I think in previous times there was more incentive to keep the poor from dying in the streets. It was when business started being seen as a good way to riches and power, I think, that things went downhill, with the assumption that “I did it, therefore everyone else also can”, and no thought for all the others who helped, from teachers to people doing the dirty work of keeping everything else running.

        • Rayne says:

          Corruption is a problem with every economic system because they’re human constructs. But capitalism isn’t inherently bad if it’s configured in a way to address corruption.

          Our second biggest problem with capitalism is its definition; in a knowledge economy, what is the means of production?

  6. Slinger says:

    A total distortion of what Trump said and then an attack on what he said. Zero intellectual integrity in this article.

      • Geoff says:

        (shakes head) Distorted how? You mean, words have whatever meanings you want them to have, despite the character of the person speaking them? I’m so confused. Kindly fill me in.

    • Rayne says:

      Hey, Slinger, can you point to the part in this quote Trump did not say?

      We’re a country not based on nationalizing our business. Call a person over in Venezuela, ask them how did nationalization of their businesses work out? Not too well. The concept of nationalizing our business is not a good concept.

      You can’t. He said it.

      And yeah, that’s the point of the article, to take issue with Trump’s refusal to nationalize a specific emergency need for the nation’s security, while calling it a war, but holding his hand out through intermediaries to make money from non-essential businesses like golf courses and hotels.

      Nice of you to drive-by troll from Mr. Trump’s neighborhood, by the way.

      • Raven Eye says:

        The President said he invoked the Defense Production Act (DPA), but then pulled back and hasn’t really used it. He has stated concerns about “Nationalizing” U.S. industry. The problem is that the DPA allows a range of options – only a liar or an ignorant person (or maybe both, in this case) would believe that DPA=Nationalization.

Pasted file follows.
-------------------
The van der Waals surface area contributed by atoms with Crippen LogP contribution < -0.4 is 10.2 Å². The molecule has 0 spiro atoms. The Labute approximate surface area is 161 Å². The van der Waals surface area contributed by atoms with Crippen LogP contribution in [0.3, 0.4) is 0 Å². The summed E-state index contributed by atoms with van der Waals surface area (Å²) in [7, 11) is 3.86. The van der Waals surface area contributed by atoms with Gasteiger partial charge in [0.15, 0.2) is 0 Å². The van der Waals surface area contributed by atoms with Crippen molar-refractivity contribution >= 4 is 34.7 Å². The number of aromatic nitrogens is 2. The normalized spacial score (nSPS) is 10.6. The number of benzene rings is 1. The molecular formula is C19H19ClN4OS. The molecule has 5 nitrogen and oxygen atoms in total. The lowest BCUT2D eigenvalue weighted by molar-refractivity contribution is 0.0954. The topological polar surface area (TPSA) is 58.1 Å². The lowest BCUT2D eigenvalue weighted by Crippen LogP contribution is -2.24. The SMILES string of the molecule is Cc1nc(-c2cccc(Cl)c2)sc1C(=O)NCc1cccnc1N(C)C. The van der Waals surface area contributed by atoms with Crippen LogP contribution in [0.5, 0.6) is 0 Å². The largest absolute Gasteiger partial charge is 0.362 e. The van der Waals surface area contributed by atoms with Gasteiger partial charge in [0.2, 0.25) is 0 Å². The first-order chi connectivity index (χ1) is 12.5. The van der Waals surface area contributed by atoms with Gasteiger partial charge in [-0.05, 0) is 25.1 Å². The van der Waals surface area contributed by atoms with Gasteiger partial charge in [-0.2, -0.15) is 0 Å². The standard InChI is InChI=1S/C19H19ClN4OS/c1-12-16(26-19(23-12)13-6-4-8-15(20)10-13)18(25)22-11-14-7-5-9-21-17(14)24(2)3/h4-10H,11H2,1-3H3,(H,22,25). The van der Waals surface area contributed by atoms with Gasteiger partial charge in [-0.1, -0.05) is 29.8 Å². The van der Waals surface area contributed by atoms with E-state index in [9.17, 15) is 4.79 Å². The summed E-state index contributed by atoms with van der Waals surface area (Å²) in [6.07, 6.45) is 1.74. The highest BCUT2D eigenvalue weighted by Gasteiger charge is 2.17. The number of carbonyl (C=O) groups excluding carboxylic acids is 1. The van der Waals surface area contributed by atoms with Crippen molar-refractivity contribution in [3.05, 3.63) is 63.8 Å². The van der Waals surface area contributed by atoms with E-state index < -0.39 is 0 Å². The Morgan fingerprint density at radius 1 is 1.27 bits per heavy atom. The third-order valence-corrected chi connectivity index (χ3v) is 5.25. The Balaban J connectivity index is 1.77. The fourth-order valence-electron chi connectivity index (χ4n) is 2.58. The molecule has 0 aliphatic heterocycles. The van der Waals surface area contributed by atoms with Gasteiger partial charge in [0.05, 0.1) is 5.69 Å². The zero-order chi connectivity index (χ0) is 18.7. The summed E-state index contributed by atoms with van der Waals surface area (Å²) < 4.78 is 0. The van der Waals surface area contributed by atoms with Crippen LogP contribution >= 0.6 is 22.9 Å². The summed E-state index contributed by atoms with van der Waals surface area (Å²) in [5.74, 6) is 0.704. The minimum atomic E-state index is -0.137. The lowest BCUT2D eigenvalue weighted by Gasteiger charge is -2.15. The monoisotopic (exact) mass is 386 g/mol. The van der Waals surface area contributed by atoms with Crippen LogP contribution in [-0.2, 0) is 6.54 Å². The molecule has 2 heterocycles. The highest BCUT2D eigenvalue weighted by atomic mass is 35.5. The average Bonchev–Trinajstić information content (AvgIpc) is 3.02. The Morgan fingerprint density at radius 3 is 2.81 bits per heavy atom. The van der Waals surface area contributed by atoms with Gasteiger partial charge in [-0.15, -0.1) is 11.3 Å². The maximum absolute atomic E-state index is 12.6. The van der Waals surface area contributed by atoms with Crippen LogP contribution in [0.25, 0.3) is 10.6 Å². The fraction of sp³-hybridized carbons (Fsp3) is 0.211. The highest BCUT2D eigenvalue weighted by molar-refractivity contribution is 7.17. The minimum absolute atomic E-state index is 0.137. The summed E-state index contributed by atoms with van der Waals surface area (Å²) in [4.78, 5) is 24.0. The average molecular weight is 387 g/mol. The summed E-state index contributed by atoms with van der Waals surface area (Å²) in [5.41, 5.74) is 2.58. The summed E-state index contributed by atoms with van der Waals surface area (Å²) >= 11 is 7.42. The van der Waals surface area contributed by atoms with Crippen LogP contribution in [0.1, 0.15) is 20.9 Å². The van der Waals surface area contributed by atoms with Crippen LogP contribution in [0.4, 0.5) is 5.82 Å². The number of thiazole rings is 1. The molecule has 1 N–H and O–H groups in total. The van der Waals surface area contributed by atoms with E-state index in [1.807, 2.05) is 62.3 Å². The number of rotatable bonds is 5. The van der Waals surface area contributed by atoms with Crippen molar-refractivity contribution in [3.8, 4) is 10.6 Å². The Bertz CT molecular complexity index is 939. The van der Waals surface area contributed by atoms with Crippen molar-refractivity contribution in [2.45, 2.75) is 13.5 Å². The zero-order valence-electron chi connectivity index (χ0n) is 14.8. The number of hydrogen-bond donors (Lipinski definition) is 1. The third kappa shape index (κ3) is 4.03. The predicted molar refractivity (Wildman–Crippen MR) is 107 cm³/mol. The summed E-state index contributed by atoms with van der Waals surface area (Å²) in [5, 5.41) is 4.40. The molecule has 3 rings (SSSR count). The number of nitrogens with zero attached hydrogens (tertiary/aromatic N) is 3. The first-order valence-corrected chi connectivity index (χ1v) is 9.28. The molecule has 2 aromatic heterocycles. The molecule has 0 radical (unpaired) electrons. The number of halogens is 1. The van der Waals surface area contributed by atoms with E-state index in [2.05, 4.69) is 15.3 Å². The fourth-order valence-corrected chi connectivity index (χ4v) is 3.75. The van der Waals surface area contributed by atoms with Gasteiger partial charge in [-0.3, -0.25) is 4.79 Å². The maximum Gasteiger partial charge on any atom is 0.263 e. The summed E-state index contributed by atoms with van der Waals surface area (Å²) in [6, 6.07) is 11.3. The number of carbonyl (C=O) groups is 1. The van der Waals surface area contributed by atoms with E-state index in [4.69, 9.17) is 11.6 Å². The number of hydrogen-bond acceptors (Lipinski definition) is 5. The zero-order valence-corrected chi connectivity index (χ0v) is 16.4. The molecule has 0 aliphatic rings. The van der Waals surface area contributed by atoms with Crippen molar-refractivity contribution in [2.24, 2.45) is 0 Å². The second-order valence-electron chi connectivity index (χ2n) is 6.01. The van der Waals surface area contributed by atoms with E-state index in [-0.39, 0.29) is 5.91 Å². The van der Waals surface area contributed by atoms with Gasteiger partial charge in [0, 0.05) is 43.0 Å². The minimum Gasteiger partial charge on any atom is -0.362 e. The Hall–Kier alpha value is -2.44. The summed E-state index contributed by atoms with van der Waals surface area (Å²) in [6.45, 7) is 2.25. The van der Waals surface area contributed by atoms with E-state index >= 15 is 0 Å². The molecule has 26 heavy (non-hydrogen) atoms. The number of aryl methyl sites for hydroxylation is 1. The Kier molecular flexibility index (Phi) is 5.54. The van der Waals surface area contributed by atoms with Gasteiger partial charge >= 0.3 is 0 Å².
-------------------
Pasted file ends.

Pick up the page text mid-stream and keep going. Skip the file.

Rather, Trump believes that the executives of the 56 states and state-like entities should all be scrambling around and competing with each other on the domestic and international markets for PPE, ventilators, and testing supplies.

        He should be using federal resources to quantify the needs across the country (and the resources are available to do it – right now), and then getting those numbers out to industry via quick turnaround RFIs. That could have been started a month ago.

        Industry doesn’t like uncertainty when they are sorta asked to retool and re-prioritize production and distribution. But if the federal government provides in the RFI a realistic estimates of the requirements for test kits, PPE components, and ventilators for the next 30, 90, and 180 days (with the prospect of RFPs almost immediately) they will take notice.

        Clarifying the need and establishing a market capability for the critical items is nowhere close to nationalization. I guess the problem with this potential solution is that some degree of normal a marketplace would remain, there would be contract oversight, and increased supplies would allow response agility. But it might not result in a no-strings windfall to the donor and kiss-ass class. Darn.

        • Rayne says:

          I don’t think Trump is capable of anything but the simplest, most base thinking right now. Anything that appears more complex has been coached by someone else, like producer/director to a cast member in reality TV. His only job is not to break the Trumpian-GOP’s kayfabe.

          I think the DPA wasn’t invoked because he/somebody realized that doing so opens up a can of worms. Trump org properties could just as easily be “nationalized” if this crisis continues should Congress manage to organize a veto-proof vote — and then suddenly all records to his businesses and his operations are exposed.

          The only thing he was worried about was his own ass, which is SOP for a malignant narcissist.

          • P J Evans says:

            I saw one suggestion this morning on Twitter – nationalize his properties, and Mar-al-Ego, and turn them into hospitals for COVID-19 patients. And then turn them into national cemeteries, where possible, as was done with Arlington. (More useful than tearing them down and salting the earth.)